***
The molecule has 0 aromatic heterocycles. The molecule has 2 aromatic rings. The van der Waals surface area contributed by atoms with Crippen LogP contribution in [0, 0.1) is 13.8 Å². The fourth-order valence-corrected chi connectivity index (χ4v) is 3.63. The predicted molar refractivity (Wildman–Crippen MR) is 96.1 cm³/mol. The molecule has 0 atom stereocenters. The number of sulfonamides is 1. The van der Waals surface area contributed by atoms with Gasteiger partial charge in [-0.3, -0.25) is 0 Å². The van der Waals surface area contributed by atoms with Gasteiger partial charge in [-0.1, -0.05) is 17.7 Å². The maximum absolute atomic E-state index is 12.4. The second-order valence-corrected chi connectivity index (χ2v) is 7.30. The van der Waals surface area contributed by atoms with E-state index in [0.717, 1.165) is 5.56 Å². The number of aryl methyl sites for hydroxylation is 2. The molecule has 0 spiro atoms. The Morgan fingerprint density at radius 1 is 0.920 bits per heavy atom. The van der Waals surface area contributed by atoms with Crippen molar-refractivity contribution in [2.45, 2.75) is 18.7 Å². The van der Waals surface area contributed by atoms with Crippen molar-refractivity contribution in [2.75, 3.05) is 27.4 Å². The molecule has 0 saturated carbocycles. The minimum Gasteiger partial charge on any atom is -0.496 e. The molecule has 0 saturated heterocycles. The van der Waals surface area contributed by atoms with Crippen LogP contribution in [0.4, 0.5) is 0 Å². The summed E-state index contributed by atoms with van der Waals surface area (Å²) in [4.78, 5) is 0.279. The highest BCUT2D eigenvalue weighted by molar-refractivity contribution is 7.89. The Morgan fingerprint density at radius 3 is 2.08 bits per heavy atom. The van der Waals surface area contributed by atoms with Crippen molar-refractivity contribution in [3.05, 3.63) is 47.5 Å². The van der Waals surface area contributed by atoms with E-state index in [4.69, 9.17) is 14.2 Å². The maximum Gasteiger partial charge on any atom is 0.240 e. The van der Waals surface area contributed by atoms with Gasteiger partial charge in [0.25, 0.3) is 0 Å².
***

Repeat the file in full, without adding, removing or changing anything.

The molecule has 0 aromatic heterocycles. The molecule has 2 aromatic rings. The van der Waals surface area contributed by atoms with Crippen LogP contribution in [0, 0.1) is 13.8 Å². The fourth-order valence-corrected chi connectivity index (χ4v) is 3.63. The predicted molar refractivity (Wildman–Crippen MR) is 96.1 cm³/mol. The molecule has 0 atom stereocenters. The number of sulfonamides is 1. The van der Waals surface area contributed by atoms with Gasteiger partial charge in [-0.3, -0.25) is 0 Å². The van der Waals surface area contributed by atoms with Gasteiger partial charge in [-0.1, -0.05) is 17.7 Å². The maximum absolute atomic E-state index is 12.4. The second-order valence-corrected chi connectivity index (χ2v) is 7.30. The van der Waals surface area contributed by atoms with E-state index in [0.717, 1.165) is 5.56 Å². The number of aryl methyl sites for hydroxylation is 2. The molecule has 0 spiro atoms. The Morgan fingerprint density at radius 1 is 0.920 bits per heavy atom. The van der Waals surface area contributed by atoms with Crippen molar-refractivity contribution in [2.45, 2.75) is 18.7 Å². The van der Waals surface area contributed by atoms with Crippen molar-refractivity contribution in [2.75, 3.05) is 27.4 Å². The molecule has 0 saturated carbocycles. The minimum Gasteiger partial charge on any atom is -0.496 e. The molecule has 0 saturated heterocycles. The van der Waals surface area contributed by atoms with Crippen LogP contribution in [0.4, 0.5) is 0 Å². The summed E-state index contributed by atoms with van der Waals surface area (Å²) in [4.78, 5) is 0.279. The highest BCUT2D eigenvalue weighted by molar-refractivity contribution is 7.89. The Morgan fingerprint density at radius 3 is 2.08 bits per heavy atom. The van der Waals surface area contributed by atoms with Crippen molar-refractivity contribution in [3.05, 3.63) is 47.5 Å². The van der Waals surface area contributed by atoms with E-state index in [4.69, 9.17) is 14.2 Å². The maximum Gasteiger partial charge on any atom is 0.240 e. The van der Waals surface area contributed by atoms with Gasteiger partial charge in [0.25, 0.3) is 0 Å².